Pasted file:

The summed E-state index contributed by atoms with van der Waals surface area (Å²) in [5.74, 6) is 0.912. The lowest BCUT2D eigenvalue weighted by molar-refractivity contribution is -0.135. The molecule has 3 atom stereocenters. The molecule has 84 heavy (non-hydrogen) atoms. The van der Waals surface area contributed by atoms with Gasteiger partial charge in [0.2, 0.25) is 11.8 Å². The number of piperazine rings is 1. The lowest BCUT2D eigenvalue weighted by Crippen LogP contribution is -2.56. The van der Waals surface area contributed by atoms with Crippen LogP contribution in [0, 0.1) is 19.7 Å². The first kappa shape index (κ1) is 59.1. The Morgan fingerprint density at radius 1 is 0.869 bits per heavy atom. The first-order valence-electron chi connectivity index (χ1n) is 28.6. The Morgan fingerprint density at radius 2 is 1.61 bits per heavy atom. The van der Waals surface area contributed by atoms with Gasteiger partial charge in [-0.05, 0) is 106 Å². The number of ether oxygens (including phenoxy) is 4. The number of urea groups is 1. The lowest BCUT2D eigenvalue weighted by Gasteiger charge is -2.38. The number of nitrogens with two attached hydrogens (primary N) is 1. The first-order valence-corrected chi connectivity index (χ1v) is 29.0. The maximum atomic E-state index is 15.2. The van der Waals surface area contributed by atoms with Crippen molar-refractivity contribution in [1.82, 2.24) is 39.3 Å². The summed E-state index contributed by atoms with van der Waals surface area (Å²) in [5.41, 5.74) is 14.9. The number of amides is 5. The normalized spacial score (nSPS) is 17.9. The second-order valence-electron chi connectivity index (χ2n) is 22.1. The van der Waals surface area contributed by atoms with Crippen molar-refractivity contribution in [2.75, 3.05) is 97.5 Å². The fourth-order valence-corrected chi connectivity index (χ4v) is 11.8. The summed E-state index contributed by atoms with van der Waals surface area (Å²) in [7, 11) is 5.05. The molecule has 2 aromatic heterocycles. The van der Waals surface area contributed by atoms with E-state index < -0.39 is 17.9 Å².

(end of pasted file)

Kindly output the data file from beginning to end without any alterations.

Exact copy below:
The summed E-state index contributed by atoms with van der Waals surface area (Å²) in [5.74, 6) is 0.912. The lowest BCUT2D eigenvalue weighted by molar-refractivity contribution is -0.135. The molecule has 3 atom stereocenters. The molecule has 84 heavy (non-hydrogen) atoms. The van der Waals surface area contributed by atoms with Gasteiger partial charge in [0.2, 0.25) is 11.8 Å². The number of piperazine rings is 1. The lowest BCUT2D eigenvalue weighted by Crippen LogP contribution is -2.56. The van der Waals surface area contributed by atoms with Crippen LogP contribution in [0, 0.1) is 19.7 Å². The first kappa shape index (κ1) is 59.1. The Morgan fingerprint density at radius 1 is 0.869 bits per heavy atom. The first-order valence-electron chi connectivity index (χ1n) is 28.6. The Morgan fingerprint density at radius 2 is 1.61 bits per heavy atom. The van der Waals surface area contributed by atoms with Gasteiger partial charge in [-0.05, 0) is 106 Å². The number of ether oxygens (including phenoxy) is 4. The number of urea groups is 1. The lowest BCUT2D eigenvalue weighted by Gasteiger charge is -2.38. The number of nitrogens with two attached hydrogens (primary N) is 1. The first-order valence-corrected chi connectivity index (χ1v) is 29.0. The maximum atomic E-state index is 15.2. The van der Waals surface area contributed by atoms with Crippen molar-refractivity contribution in [1.82, 2.24) is 39.3 Å². The summed E-state index contributed by atoms with van der Waals surface area (Å²) in [5.41, 5.74) is 14.9. The number of amides is 5. The normalized spacial score (nSPS) is 17.9. The second-order valence-electron chi connectivity index (χ2n) is 22.1. The van der Waals surface area contributed by atoms with Crippen molar-refractivity contribution in [2.75, 3.05) is 97.5 Å². The fourth-order valence-corrected chi connectivity index (χ4v) is 11.8. The summed E-state index contributed by atoms with van der Waals surface area (Å²) in [7, 11) is 5.05. The molecule has 2 aromatic heterocycles. The van der Waals surface area contributed by atoms with E-state index < -0.39 is 17.9 Å².